Health Promotion

According to The Centers for Disease Control and Prevention, the workplace is an important setting for health protection, health promotion and disease prevention programs. On average, Americans working full-time spend more than one-third of their day, five days per week at the workplace. The following information was taken from the CDC Workplace website:

While employers have a responsibility to provide a safe and hazard-free workplace, they also have abundant opportunities to promote individual health and foster a healthy work environment for more than 159 million workers in the United States (Accessed US Bureau of Labor Statistics April 12, 2016).

The use of effective workplace programs and policies can reduce health risks and improve the quality of life for American workers.

Maintaining a healthier workforce can lower direct costs such as insurance premiums and worker’s compensation claims. It will also positively impact many indirect costs such as absenteeism and worker productivity.1, 2

To improve the health of their employees, businesses can create a wellness culture that is employee-centered; provides supportive environments where safety is ensured and health can emerge; and provides access and opportunities for their employers to engage in a variety of workplace health programs.

What are workplace health programs?

Workplace health programs refer to a coordinated and comprehensive set of strategies which include programs, policies, benefits, environmental supports, and links to the surrounding community designed to meet the health and safety needs of all employees.
Examples of workplace health program components and strategies include:

  • Health education classes
  • Access to local fitness facilities
  • Company policies that promote healthy behaviors such as a tobacco-free campus policy
  • Employee health insurance coverage for appropriate preventive screenings
  • A healthy work environment created through actions such as making healthy foods available and accessible through vending machines or cafeterias
  • A work environment free of recognized health and safety threats with a means to identify and address new problems as they arise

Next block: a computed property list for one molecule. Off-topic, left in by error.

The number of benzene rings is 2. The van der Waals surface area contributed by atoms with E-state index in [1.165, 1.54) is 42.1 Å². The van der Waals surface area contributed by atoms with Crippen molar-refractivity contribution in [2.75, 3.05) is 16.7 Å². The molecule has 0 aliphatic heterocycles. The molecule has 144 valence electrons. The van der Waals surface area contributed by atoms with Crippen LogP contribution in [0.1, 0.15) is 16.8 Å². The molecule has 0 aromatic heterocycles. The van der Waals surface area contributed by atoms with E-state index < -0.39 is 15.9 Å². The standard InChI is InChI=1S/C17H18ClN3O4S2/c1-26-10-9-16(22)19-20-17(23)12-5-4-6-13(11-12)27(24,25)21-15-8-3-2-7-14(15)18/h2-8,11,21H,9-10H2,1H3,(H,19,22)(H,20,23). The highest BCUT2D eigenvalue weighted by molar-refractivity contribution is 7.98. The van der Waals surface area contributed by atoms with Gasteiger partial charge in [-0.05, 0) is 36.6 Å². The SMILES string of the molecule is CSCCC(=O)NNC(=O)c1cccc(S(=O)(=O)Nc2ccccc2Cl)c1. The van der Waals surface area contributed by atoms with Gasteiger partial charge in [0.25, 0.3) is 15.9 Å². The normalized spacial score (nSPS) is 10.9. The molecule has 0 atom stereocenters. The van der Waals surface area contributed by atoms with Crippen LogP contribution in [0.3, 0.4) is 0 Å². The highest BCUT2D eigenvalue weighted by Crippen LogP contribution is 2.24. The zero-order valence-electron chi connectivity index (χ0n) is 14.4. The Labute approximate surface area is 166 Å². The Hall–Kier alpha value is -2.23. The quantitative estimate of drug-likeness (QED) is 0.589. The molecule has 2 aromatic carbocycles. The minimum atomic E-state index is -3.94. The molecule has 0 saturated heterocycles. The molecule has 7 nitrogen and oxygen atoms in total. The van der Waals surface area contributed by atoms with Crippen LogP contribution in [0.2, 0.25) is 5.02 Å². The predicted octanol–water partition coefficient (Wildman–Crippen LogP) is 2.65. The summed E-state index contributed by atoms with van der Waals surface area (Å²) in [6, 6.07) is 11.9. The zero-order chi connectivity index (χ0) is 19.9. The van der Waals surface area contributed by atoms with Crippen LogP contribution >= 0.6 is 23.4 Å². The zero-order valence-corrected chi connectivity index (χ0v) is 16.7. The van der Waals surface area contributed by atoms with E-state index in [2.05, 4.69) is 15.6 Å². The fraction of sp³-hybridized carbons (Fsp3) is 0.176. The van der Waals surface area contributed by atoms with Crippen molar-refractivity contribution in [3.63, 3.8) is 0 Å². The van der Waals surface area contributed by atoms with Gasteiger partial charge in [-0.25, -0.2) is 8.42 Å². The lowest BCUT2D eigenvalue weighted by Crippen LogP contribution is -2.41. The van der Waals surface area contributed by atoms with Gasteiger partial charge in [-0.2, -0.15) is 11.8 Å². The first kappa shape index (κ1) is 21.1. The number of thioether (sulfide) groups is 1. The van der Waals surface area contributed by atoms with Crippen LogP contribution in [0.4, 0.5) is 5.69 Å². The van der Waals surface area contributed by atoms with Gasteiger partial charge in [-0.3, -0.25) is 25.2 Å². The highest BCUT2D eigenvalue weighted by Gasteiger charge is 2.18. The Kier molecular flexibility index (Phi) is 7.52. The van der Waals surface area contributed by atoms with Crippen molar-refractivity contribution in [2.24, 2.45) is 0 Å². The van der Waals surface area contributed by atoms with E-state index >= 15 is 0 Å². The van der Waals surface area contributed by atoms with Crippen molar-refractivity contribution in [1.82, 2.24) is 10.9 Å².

Impact of workplace health programs

Workplace health programs can lead to change at both the individual (i.e., employee) and the organization levels.

For individuals, workplace health programs have the potential to impact an employee’s health, such as their health behaviors; health risks for disease; and current health status.

For organizations, workplace health programs have the potential to impact areas such as health care costs, absenteeism, productivity, recruitment/retention, culture and employee morale.

Employers, workers, their families and communities all benefit from the prevention of disease and injury and from sustained health.

workplace health model

Workplace Health Program Development Checklist can be found here to help you get started:

A good place to begin is an Organizational Level Assessment- here is some information to get you started thinking about employee needs, interests, and possible barriers when implementing workplace health programs.

Another assessment that should be considered is at the Employee Level- An employee health survey can be a low-cost way to assess the health attitudes, beliefs, and behaviors of a given employee population and serves as an informative tool when planning new programs and policies.

The following are some key topic areas around workplace wellness and employee health that should be considered when creating or expanding worksite wellness practices and policies. Please use the below links to explore more about each topic including risks to employees, any screening recommendations, program and policy ideas and evaluation tools. Use these resources in combination with the above assessments to assist your workplace in developing an appropriate and successful worksite health promotion program.

Walking Promotion Tools

Worksite Walking Campaign Tools